Victims’ brother slams proposals for amnesty
The brother of three Whitecross men shot dead by loyalists almost 40 years ago says he is vehemently opposed to any proposed amnesty for those who were responsible for the killings, if they secretly confess to their crimes.
Eugene Reavey, whose three brothers John Martin (24), Brian (22) and Anthony (17) were gunned down by a UVF gang in a sectarian attack on their rural home in August 1976, says he will “fight the government all the way” against any attempt to, what he terms, “whitewash history”.
In recent days it emerged that the north’s main political parties have been engaged in secret talks with the government regarding the setting up of the Implementation and Reconciliation Group (IRG).
As part of the scheme, paramilitaries, soldiers and police offers accused or suspected of involvement in murders during the Troubles will be given an amnesty from prosecution, in exchange for a “statement of acknowledgement” admitting their guilt.
This admission of guilt will allow the confessor to have a clean record. However, victims and their relatives will not be informed of any confession or indeed that the crime has been “solved”.
Eugene Reavey is appalled that such an amnesty could be considered for those responsible for some of the worst atrocities during the Troubles. He says it is an attempt by the government to “whitewash” the past and, if implemented, will “eradicate any possibility of justice”.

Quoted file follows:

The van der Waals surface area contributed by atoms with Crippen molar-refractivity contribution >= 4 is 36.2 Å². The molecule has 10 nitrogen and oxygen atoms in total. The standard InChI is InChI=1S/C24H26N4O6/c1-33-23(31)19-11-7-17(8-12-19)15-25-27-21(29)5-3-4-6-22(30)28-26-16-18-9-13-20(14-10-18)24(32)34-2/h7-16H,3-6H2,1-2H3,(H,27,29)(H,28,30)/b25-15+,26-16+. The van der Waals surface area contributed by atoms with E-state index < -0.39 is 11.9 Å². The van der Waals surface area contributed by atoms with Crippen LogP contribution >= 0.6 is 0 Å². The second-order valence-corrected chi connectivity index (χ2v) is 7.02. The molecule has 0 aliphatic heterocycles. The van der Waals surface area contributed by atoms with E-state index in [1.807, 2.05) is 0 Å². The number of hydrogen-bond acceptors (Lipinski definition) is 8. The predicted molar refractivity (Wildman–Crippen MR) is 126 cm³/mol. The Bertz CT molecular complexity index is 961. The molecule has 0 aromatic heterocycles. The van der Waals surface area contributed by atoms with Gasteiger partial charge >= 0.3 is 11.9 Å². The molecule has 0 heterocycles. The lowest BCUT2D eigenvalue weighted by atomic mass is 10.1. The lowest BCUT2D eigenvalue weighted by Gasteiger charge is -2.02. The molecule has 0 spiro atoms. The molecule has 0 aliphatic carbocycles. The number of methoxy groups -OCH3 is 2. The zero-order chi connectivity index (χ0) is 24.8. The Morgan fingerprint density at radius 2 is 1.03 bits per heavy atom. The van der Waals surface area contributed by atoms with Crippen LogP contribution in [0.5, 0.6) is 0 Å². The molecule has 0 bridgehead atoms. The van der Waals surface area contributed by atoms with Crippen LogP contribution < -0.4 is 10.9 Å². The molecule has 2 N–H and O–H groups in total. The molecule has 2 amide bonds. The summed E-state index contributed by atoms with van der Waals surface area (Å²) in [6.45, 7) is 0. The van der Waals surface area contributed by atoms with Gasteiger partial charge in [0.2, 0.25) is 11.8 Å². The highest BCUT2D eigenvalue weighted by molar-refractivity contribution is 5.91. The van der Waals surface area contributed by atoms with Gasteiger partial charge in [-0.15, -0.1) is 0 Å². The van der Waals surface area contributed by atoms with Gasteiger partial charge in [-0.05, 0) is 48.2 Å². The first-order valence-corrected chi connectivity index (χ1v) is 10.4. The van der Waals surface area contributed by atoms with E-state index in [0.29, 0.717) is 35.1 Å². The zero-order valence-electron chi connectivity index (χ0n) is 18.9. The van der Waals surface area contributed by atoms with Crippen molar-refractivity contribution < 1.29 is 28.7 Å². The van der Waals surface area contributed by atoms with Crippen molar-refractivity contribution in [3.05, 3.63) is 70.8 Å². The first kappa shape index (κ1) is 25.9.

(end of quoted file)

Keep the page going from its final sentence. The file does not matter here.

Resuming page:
Speaking to The Examiner, Mr Reavey said: “As a family we were devastated to hear of the proposals to offer amnesty to those who committed murders throughout the Troubles. We, along with countless other bereaved families, have, for many years, placed our hopes and trust in the hands of our elected officials to do the right thing and facilitate Article 2 investigations into these deaths. We assisted in the HET investigations, supported other families through the hearing of legacy inquests and waited patiently for decades for our politicians to discharge their duties under the European Convention of Human Rights. We even brought the UK government to the European Court of Human rights for breach of Article 2 (Right to Life), and were successful. Yet we have been habitually and consistently let down by the PSNI and the government. “Mr Reavey says he is speaking out publicly on the issue because “people need to hear how [the] ordinary are being treated by the government in England, Ireland and Stormont”.
“The Historical Enquiries Team has now been disposed of, the Coroner’s Court is grossly underfunded resulting in incredible delays; the PSNI further contribute to the pain and anguish of families by sadistically delaying the disclosure of documents and access to the truth. This latest proposal, if implemented, would constitute a complete obliteration of the basic human rights of victims and their families as it would eradicate any possibility of justice ever being served.
“We ask that those politicians considering these proposals put themselves in the shoes of families like ours and show some empathy to the tiresome struggle that we have endured for 40 years and consider the effects that their actions will have,” he added.
No one has ever been prosecuted for the murders of the Reavey brothers.